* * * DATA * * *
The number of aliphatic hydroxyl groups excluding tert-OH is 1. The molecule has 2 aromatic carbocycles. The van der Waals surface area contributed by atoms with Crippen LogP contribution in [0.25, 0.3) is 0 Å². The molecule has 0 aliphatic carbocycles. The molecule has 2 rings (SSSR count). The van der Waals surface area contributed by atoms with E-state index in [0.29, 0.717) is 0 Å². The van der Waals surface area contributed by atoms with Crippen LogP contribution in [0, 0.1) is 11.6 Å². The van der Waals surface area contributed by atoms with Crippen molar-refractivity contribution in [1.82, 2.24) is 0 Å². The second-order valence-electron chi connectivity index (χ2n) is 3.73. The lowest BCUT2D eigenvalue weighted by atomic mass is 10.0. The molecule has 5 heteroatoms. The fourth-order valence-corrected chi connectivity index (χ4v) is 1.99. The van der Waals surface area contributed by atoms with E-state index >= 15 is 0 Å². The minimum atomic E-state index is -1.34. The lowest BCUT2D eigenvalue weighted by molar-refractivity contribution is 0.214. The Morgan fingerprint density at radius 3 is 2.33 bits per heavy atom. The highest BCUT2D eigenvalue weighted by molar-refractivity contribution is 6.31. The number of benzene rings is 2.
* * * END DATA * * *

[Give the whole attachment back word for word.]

The number of aliphatic hydroxyl groups excluding tert-OH is 1. The molecule has 2 aromatic carbocycles. The van der Waals surface area contributed by atoms with Crippen LogP contribution in [0.25, 0.3) is 0 Å². The molecule has 0 aliphatic carbocycles. The molecule has 2 rings (SSSR count). The van der Waals surface area contributed by atoms with E-state index in [0.29, 0.717) is 0 Å². The van der Waals surface area contributed by atoms with Crippen LogP contribution in [0, 0.1) is 11.6 Å². The van der Waals surface area contributed by atoms with Crippen molar-refractivity contribution in [1.82, 2.24) is 0 Å². The second-order valence-electron chi connectivity index (χ2n) is 3.73. The lowest BCUT2D eigenvalue weighted by atomic mass is 10.0. The molecule has 5 heteroatoms. The fourth-order valence-corrected chi connectivity index (χ4v) is 1.99. The van der Waals surface area contributed by atoms with E-state index >= 15 is 0 Å². The minimum atomic E-state index is -1.34. The lowest BCUT2D eigenvalue weighted by molar-refractivity contribution is 0.214. The Morgan fingerprint density at radius 3 is 2.33 bits per heavy atom. The highest BCUT2D eigenvalue weighted by molar-refractivity contribution is 6.31. The number of benzene rings is 2.